Friday, October 05, 2012

I am a Strange Loop: (1)

I've started to read Douglas Hofstadter's  I am a Strange Loop. Hoftstadter's the author of Godel, Escher, Bach: an Eternal Golden Braid, and is currently the Distinguished Professor of Gognitive Science at Indiana University (where I bet he earns a truckload of money).

I'd thought I'd blog my thoughts and digressions as I read the book. I was struck by how the first chapter, 'On Souls and their Sizes', related to a discussion we'd had in our school Philosophy Club about souls--as a group, our Philosophy Club is reading through Stephen Law's excellent The Philosophy Files.

The book begins with the notion of 'Soul Shards.'  Just as photographs of our loved ones are more than just coloured pixels, so to is Chopin's √ątudes more than just a series of black marks on paper.  Chopin's work produces powerful emotions for millions of listeners.  There is in Chopin's work a little of his soul, that is a little of his essence of what it meant to be Chopin.

This is an intriguing argument and one which I find appealing.  The notion of 'soul' here does not involve a supernatural element.  What counts as 'soul' is here bound to signs and representation. Our soul is connected to the richness and complexity of our interior life.

Hofstadter then jumps to vegetarianism. Like Hoftstadter, I never eat mammals (I haven't since 1984).  However, like Hofstadter I do eat fish and chicken and I don't feel bad about killing mosquitoes. I would, however, feel anxiety about killing a bird or a mammal and I do avoid killing whenever possible.  Why distinguish between a sandfly and a bird?  They have different levels of complex consciousness. In Hofstadter words their souls are different sizes.  Pigs are more conscious than fleas. That's why I don't eat pigs.  My cat, I am sure, has a form of interior life and has complex emotions.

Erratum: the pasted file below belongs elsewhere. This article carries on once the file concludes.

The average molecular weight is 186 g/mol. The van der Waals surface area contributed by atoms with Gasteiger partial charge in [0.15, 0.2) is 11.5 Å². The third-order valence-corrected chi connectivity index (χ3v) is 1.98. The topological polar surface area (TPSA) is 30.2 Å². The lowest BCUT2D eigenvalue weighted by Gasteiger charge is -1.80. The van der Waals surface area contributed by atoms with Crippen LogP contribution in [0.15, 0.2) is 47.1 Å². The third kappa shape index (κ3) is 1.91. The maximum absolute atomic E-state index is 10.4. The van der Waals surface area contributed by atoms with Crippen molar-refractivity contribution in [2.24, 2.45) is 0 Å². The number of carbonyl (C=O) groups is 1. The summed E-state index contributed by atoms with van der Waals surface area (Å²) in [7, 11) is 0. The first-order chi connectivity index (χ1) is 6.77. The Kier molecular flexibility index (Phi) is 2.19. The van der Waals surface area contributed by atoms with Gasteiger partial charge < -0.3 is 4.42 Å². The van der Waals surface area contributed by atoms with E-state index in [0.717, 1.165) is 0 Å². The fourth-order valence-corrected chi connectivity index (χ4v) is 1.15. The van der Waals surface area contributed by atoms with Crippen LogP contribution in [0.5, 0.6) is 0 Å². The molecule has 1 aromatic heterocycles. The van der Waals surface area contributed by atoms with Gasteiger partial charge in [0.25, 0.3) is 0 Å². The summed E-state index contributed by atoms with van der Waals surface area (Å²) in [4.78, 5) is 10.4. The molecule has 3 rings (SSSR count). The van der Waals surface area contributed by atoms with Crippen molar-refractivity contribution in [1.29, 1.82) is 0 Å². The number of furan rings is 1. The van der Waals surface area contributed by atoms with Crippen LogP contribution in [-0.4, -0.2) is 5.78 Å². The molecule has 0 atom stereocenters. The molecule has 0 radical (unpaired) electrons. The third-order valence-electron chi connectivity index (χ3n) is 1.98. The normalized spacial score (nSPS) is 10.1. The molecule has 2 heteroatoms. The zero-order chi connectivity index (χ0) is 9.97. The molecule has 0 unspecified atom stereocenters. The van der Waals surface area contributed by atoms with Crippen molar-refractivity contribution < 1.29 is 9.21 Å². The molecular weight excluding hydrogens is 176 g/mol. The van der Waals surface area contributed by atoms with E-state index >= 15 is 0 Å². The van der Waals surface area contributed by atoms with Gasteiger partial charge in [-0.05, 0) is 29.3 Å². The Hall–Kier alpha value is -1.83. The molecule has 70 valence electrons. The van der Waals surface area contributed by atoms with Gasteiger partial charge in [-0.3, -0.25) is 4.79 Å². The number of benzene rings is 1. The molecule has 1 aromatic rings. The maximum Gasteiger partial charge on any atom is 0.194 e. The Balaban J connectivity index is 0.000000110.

tudes more than just a series of black marks on paper.  Chopin's work produces powerful emotions for millions of listeners.  There is in Chopin's work a little of his soul, that is a little of his essence of what it meant to be Chopin.

This is an intriguing argument and one which I find appealling.  The notion of 'soul' here does not involve a supernatural element.  What counts as 'soul' is here bound to signs and representation. Our soul is connected to the richness and complexity of our interior life.

Hofstadter then jumps to vegetarianism. Like Hoftstadter, I never eat mammals (I haven't since 1984).  However, like Hofstadter I do eat fish and chicken and I don't feel bad about killing mosquitoes. I would, however, feel anxiety about killing a bird or a mammal and i do avoid killing whenever possible.  Why distinguish between a sandfly and a bird?  They have different levels of complex consciousness. In Hofstadter words their souls are different sizes.  Pigs are more conscious than fleas. That's why I don't eat pigs.  My cat, I am sure, has a form of interior life and has complex emotions.



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